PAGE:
Grant Bosse: The Brew Hampshire RevolutionBy GRANT BOSSE
August 28. 2017 10:07PM
DAN INNIS never expected to spend so much time talking about beer.
The Republican state senator, halfway through his first term in Concord, chairs the Senate Commerce Committee. He was expecting to deal with complicated and controversial issues like health care. He didn’t know he would be on the front lines of New Hampshire’s never-ending liquor wars.
“I knew we had antiquated laws in New Hampshire, but I don’t think I understood how antiquated, or how political the current structure has become,” Innis says. “Every time you want to make a change, someone is concerned about how it would affect their corner of the alcohol world.”
The state recently unveiled a memorial statue to Gov. John Winant on the grounds of the state library in Concord, but his most lasting memorial may be New Hampshire’s byzantine liquor control system. Winant was governor in 1933 when federal Prohibition was repealed, much to his dismay. He agreed to lift state laws barring alcoholic beverages, but only if the state could maintain a monopoly on alcohol sales. The first three state liquor stores opened in 1934.
Over the past 83 years, we’ve loosened up our liquor laws somewhat, but New Hampshire remains one of 16 “control states,” where the state government directly controls the distribution and sale of alcoholic beverages.
We have different rules and licenses for four categories — liquor, wine, fortified wine, and beer — that determine who can make them, who can distribute them, who can sell them, and who can serve them.
The law covering just the various license requirements takes up 31 single-spaced pages, and the war over these rules never ends.
A key battle fought six years ago helped create a small-scale craft brewery industry in New Hampshire.
Maine, Massachusetts, and Vermont were at the forefront of consumer demand for high-quality craft beer, and are home to some of the top-rated breweries in the country. But New Hampshire made it hard for new breweries to start up.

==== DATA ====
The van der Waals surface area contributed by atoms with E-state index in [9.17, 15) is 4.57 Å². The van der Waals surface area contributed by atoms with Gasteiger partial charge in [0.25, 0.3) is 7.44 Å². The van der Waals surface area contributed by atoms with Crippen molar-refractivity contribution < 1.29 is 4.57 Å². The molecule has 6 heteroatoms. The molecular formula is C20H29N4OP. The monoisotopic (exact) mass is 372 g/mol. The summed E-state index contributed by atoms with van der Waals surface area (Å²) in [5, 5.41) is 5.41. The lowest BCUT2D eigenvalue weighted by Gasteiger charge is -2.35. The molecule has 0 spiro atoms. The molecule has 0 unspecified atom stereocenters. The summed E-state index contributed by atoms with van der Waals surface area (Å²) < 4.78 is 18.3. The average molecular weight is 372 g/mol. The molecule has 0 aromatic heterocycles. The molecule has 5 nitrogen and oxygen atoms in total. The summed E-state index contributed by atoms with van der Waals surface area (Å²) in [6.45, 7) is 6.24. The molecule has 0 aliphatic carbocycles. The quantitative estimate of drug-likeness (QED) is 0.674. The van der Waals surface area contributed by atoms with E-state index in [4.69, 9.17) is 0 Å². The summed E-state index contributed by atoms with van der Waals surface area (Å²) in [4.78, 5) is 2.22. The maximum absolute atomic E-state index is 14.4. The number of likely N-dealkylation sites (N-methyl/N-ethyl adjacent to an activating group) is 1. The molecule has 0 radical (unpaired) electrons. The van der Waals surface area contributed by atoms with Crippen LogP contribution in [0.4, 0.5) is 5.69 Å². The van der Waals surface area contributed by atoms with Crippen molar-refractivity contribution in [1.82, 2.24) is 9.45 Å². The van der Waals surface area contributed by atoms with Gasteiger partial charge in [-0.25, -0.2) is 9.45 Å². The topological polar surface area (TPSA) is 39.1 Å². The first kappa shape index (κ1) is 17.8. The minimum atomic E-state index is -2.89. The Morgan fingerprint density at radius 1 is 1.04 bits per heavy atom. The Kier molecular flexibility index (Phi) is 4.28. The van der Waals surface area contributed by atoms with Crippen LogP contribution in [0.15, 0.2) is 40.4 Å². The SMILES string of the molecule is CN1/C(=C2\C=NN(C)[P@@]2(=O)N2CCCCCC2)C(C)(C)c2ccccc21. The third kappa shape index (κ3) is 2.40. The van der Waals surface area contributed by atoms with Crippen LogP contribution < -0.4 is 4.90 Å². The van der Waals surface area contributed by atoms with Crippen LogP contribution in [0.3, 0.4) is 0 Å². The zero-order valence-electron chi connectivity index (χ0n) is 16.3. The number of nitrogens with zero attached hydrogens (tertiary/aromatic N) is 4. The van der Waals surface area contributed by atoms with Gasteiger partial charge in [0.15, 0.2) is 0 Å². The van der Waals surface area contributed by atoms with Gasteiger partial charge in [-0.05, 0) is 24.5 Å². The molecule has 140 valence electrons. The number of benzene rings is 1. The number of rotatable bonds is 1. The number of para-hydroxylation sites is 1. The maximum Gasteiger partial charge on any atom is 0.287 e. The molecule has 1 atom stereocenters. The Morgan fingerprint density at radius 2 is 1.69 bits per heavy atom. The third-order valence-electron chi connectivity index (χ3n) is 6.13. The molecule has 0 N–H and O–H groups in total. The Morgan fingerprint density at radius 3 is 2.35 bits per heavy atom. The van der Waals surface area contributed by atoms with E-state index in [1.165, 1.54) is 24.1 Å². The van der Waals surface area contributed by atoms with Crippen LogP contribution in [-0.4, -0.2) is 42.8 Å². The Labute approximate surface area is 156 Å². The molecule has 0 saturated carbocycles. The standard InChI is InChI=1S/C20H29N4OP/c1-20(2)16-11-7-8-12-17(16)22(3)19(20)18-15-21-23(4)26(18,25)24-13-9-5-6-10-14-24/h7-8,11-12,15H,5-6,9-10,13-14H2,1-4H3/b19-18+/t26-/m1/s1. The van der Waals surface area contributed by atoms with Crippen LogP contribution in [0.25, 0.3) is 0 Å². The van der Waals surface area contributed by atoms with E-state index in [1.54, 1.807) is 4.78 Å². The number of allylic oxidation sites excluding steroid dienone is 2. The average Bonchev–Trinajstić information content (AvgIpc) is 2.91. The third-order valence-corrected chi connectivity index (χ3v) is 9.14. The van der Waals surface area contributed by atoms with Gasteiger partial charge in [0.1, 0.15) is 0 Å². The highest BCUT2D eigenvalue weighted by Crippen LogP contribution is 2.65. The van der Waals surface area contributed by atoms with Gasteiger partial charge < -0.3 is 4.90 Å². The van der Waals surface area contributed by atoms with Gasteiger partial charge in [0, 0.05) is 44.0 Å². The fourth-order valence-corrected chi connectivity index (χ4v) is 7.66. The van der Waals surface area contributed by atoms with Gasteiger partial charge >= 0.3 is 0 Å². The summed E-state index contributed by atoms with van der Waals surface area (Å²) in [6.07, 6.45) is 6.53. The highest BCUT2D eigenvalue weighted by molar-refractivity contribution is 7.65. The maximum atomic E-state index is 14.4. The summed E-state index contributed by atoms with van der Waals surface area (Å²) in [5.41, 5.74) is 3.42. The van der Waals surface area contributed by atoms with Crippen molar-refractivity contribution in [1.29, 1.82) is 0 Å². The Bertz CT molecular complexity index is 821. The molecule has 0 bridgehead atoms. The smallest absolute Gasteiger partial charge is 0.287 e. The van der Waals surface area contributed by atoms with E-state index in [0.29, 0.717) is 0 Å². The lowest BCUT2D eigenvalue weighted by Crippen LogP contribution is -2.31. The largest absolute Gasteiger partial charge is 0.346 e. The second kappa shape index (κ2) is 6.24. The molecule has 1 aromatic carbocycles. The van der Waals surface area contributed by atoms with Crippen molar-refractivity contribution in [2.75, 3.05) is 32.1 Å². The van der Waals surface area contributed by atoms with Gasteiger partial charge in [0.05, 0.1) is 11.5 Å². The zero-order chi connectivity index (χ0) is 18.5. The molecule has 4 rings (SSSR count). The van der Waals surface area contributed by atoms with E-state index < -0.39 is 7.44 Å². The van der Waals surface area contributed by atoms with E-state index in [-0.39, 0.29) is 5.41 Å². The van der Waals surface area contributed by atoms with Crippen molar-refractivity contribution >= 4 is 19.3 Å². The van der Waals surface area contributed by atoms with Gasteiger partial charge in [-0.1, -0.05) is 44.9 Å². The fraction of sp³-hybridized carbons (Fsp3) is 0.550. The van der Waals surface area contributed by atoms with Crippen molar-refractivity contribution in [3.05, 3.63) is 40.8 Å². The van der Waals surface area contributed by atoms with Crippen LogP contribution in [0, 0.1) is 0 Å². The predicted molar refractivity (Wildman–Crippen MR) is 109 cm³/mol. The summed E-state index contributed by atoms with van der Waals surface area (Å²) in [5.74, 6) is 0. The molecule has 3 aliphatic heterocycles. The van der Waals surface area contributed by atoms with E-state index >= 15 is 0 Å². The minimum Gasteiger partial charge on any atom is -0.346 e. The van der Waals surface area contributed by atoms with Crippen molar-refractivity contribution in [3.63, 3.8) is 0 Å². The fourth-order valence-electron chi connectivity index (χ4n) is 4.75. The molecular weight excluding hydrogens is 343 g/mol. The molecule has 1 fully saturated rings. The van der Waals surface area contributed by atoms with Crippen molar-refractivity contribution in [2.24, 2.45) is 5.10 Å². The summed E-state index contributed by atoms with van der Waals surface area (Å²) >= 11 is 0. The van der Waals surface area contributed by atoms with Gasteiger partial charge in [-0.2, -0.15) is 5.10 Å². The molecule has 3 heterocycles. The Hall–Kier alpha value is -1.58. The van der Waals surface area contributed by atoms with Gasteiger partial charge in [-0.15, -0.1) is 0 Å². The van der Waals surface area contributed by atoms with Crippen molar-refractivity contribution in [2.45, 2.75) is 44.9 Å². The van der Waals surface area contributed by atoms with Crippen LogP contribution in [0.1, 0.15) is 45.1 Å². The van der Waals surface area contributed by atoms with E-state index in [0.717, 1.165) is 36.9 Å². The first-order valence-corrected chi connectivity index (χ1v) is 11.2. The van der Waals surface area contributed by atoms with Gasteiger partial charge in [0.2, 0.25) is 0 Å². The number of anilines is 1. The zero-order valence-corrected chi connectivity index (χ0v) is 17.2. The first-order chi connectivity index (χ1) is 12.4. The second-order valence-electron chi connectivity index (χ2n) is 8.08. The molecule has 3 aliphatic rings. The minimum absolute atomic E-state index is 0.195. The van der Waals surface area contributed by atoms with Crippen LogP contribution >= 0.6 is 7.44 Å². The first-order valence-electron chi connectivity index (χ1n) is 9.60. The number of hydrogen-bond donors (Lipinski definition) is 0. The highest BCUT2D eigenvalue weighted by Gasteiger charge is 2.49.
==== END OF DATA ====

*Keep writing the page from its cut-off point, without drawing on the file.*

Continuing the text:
In 2011, the Legislature adopted a new nanobrewery license, exempting tiny breweries that make less than 2,000 gallons per year from many of the rules that apply to larger competitors.
The nanobrewery license added a new rung at the bottom of the ladder of liquor regulations, making it easier for home brewers to turn their hobby into small businesses.
New Hampshire now has a booming craft beer industry, with 71 breweries, 17 annual beer festivals, and dozens of pubs and specialty stores catering to craft beer drinkers.
My personal favorite is Burn the Ships, a smoky IPA from Able Ebenezer Brewing Co. I also recommend Full Clip from Stoneface Brewing Co., and Kelsen Brewing Co.’s Paradigm Brown Ale.
Scott Schair, executive director of the Beer Distributors of New Hampshire Association says the nanobrewing law “increased access for consumers to get local beer.” Schair says the proliferation of small shops has also increased strain on the Liquor Commission’s enforcement division.
Many of these small-scale brewers are content to stay small. But Innis says it’s too hard to grow beyond the 2,000-gallon limit if a small company can’t afford to expand to the 10,000-gallon level of a licensed beverage manufacturer.
“Allowing them an easier entry is fine, but the limit is really low,” Innis says.
Innis thinks it is past time to bulldoze the maze of New Hampshire’s liquor laws.
“I’ve always felt we need a comprehensive reform, but that’s a tall order,” Innis argues.
He expects the Legislature to keep chipping away with incremental improvements, like nanobreweries.
When I was working for the state Senate from 2013 to 2015, skirmishes broke out over rectifiers, who blend and flavor alcohol into a new product, and over growlers, refillable glass bottles popular for craft beer.
The Battle of the Growlers is still going on. Breweries don’t want to allow bars to refill growlers. Bars don’t want them to be sold in stores. No matter what the Legislature decides, someone will be unhappy. Should breweries have to refill their competitors containers? And there are sanitation concerns.
Schair says modernizing state licensing and reporting, still largely done on paper, would help. He’s looking to Washington to pass the Craft Beverage Modernization and Tax Reform Act, which would reduce excise taxes on small-scale breweries.
These are the next battlefields in New Hampshire’s liquor wars. Innis thinks the Legislature is micromanaging the industry, and holding back innovation.
Winant’s legacy is that state government strictly controls alcohol in New Hampshire — and profits from it.
“We know people drink. We know we make money off it. But we don’t want to make it easy on anyone,” Innis concludes.
Grant Bosse is editorial page editor of the New Hampshire Union Leader and Sunday News.